10:32 a.m. PDT: Meebo's Seth Sternberg takes the stage to explain the app. He's the co-founder and CEO. Meebo lets you talk to friends across IM networks. The company was waiting for push notifications to build a native iPhone app, Sternberg says. He demos the application, showing how the application provides a background notification that a new IM is waiting.
10:35 a.m. PDT: EA is the next company to take the stage. They've developed 10 games for the iPhone thus far, and EA's Travis Boatman comes up to talk about their new app. The Sims 3 for iPhone was developed with the new SDK. "Scott" is the Sims character that they're using, and this appears to be a demo of the in-game purchase capabilities, using the "simoleans" that serve as money in the Sims. "Scott" buys a stereo, which lets you play your iPod library in the game through the virtual stereo.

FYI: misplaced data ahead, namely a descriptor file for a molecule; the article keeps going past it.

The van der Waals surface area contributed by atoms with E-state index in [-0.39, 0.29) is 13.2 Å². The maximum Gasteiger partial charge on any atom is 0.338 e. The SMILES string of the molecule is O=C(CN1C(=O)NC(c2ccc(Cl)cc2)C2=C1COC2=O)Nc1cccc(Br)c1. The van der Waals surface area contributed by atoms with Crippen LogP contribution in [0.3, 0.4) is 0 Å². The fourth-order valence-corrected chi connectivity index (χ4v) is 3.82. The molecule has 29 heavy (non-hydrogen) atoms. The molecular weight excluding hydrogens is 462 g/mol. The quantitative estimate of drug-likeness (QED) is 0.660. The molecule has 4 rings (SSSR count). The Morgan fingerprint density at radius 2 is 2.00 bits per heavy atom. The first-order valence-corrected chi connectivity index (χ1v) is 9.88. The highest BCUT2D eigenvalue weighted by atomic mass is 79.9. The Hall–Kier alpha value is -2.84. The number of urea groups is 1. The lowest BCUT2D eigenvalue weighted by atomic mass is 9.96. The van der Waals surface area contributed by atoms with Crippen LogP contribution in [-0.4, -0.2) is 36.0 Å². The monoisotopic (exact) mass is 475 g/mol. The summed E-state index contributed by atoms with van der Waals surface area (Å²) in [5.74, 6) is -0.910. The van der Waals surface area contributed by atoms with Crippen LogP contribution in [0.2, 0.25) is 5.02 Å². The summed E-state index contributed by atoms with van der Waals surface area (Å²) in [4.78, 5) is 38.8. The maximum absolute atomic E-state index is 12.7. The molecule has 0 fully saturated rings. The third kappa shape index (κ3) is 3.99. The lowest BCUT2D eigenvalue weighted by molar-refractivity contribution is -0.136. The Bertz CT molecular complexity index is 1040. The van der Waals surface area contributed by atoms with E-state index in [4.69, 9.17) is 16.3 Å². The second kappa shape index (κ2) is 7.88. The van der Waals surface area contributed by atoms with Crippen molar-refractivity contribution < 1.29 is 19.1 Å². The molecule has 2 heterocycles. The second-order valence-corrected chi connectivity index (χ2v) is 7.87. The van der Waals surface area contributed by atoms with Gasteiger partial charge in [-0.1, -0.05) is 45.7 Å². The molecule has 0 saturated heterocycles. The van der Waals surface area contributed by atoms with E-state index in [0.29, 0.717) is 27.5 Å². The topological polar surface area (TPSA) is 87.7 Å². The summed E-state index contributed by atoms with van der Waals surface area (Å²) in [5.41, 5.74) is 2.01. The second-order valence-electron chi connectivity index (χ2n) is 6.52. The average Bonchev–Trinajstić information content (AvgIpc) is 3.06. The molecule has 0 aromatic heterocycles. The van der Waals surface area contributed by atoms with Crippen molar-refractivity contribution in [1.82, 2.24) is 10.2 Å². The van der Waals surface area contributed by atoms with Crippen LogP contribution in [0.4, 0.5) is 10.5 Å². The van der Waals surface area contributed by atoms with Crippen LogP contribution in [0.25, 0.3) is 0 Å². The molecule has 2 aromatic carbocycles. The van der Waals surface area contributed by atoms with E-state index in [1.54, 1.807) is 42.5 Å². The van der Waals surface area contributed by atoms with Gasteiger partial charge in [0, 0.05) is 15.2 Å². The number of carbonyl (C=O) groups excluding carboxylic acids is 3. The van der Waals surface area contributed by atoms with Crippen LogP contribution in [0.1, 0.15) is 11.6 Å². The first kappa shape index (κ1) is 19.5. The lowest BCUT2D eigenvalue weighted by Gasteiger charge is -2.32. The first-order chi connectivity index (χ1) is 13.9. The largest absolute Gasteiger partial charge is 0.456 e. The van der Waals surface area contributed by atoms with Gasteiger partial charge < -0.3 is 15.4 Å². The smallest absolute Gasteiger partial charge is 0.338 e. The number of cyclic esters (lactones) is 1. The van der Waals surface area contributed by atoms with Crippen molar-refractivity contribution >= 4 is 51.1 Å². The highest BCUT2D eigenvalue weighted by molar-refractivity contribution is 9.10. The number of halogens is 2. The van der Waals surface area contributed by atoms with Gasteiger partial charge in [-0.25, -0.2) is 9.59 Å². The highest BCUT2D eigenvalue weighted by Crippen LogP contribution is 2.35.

10:38 a.m. PDT: Forstall promises everybody that he doesn't dance like Seinfeld's Elaine in real life, unlike EA's "Scott." Now Oracle's Hody Crouch is crashing the party, bringing an enterprise tinge to the iPhone 3.0 software. He's demoing an Oracle app that uses the background notification systems to let him know when Oracle Business Systems has a new alert. That information can be used by traveling businesspeople to fill inventory needs, adjust to outstanding orders, and access other business data.
10:42 a.m. PDT: ESPN is next. Forstall praises the ESPN Web app, but ESPN's Oke Okaro will show us the Worldwide Leader's new native iPhone app. The new SDK is letting ESPN deliver better notifications of scores or news to play that ubiquitous "dah-dah-dah, dah-dah-dah" ESPN tone, using the custom sound capability. Okaro is showing how game highlights can be delivered to the iPhone, rather than pulled by the user. The app uses the new video-streaming capability in the SDK.